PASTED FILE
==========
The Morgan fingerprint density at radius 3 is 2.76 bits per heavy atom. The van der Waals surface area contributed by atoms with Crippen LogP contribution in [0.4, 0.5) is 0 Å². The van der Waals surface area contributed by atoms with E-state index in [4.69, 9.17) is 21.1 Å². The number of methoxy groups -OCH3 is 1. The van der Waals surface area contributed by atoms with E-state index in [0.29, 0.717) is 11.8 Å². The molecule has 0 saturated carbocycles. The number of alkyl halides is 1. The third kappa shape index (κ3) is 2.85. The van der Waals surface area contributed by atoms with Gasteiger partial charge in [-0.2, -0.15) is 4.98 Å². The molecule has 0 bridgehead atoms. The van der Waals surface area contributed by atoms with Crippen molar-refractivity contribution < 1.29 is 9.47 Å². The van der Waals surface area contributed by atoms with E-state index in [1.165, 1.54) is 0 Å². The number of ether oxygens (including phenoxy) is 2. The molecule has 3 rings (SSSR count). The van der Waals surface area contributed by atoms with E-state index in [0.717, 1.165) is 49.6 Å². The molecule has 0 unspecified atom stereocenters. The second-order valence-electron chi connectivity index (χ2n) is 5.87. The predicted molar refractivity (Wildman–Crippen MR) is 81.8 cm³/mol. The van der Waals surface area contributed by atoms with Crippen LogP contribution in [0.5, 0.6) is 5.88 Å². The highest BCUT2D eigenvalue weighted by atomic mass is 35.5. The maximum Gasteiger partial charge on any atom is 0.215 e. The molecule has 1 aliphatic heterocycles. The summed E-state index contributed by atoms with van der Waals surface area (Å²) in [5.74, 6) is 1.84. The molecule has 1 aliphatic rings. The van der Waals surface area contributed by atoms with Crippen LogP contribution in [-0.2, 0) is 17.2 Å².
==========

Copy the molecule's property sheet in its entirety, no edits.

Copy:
The Morgan fingerprint density at radius 3 is 2.76 bits per heavy atom. The van der Waals surface area contributed by atoms with Crippen LogP contribution in [0.4, 0.5) is 0 Å². The van der Waals surface area contributed by atoms with E-state index in [4.69, 9.17) is 21.1 Å². The number of methoxy groups -OCH3 is 1. The van der Waals surface area contributed by atoms with E-state index in [0.29, 0.717) is 11.8 Å². The molecule has 0 saturated carbocycles. The number of alkyl halides is 1. The third kappa shape index (κ3) is 2.85. The van der Waals surface area contributed by atoms with Gasteiger partial charge in [-0.2, -0.15) is 4.98 Å². The molecule has 0 bridgehead atoms. The van der Waals surface area contributed by atoms with Crippen molar-refractivity contribution < 1.29 is 9.47 Å². The van der Waals surface area contributed by atoms with E-state index in [1.165, 1.54) is 0 Å². The number of ether oxygens (including phenoxy) is 2. The molecule has 3 rings (SSSR count). The van der Waals surface area contributed by atoms with E-state index in [0.717, 1.165) is 49.6 Å². The molecule has 0 unspecified atom stereocenters. The second-order valence-electron chi connectivity index (χ2n) is 5.87. The predicted molar refractivity (Wildman–Crippen MR) is 81.8 cm³/mol. The van der Waals surface area contributed by atoms with Crippen LogP contribution in [0.5, 0.6) is 5.88 Å². The highest BCUT2D eigenvalue weighted by atomic mass is 35.5. The maximum Gasteiger partial charge on any atom is 0.215 e. The molecule has 1 aliphatic heterocycles. The summed E-state index contributed by atoms with van der Waals surface area (Å²) in [5.74, 6) is 1.84. The molecule has 1 aliphatic rings. The van der Waals surface area contributed by atoms with Crippen LogP contribution in [-0.2, 0) is 17.2 Å².